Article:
Definition: A variant of selection sort that orders items by first finding the least value, then repeatedly moving all items with that value to their final location and find the least value for the next pass. This is more efficient than selection sort if there are many duplicate values.
Generalization (I am a kind of ...)
See also counting sort.
Note: To see why it is more efficient, consider one value. Selection sort does one pass through remaining items for each item moved. Bingo sort does one pass for each value (not item) and moves every item with that value to its final location.
The name refers to the exclamation, Bingo!, when an item with the right value is found.
The best case complexity is Θ(n+m²), where n is the number of items and m is the number of unique values. The worst case complexity, which is the same as the average case complexity, is Θ(nm).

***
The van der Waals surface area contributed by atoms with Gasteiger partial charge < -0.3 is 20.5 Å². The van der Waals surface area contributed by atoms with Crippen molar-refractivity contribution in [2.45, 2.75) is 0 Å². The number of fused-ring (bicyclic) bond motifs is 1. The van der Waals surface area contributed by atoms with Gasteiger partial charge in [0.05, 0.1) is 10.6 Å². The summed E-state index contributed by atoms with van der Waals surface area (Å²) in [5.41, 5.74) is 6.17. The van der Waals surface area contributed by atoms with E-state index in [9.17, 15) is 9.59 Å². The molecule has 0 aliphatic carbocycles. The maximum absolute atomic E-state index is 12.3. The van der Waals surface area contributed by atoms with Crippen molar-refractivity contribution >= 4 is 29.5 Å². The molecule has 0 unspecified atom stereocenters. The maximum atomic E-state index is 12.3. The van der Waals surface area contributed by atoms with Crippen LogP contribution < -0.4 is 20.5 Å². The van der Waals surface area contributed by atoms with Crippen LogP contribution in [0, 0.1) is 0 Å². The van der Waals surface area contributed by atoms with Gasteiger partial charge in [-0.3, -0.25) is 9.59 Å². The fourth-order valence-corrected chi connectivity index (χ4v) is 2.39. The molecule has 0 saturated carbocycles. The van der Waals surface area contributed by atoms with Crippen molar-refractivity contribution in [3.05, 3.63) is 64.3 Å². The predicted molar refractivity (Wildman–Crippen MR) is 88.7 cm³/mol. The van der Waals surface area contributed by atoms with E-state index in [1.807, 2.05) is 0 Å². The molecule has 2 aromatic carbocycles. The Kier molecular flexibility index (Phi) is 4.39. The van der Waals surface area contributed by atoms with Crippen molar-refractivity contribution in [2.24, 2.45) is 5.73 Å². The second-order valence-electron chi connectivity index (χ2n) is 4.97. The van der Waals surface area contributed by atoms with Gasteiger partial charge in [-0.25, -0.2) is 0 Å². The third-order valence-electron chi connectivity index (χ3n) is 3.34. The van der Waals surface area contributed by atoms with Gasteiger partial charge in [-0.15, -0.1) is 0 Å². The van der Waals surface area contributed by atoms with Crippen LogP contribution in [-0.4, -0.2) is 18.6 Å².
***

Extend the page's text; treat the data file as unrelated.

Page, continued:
Kenneth A. Berman and Jerome L. Paul, Fundamentals of Sequential and Parallel Algorithms, Sect. 4.6, pages 137-139, PWS Publishing Co., Boston, MA, 1996.
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Entry modified 13 November 2008.
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Cite this as:
Paul E. Black, "bingo sort", in Dictionary of Algorithms and Data Structures [online], Paul E. Black, ed., U.S. National Institute of Standards and Technology. 13 November 2008. (accessed TODAY) Available from: http://www.nist.gov/dads/HTML/bingosort.html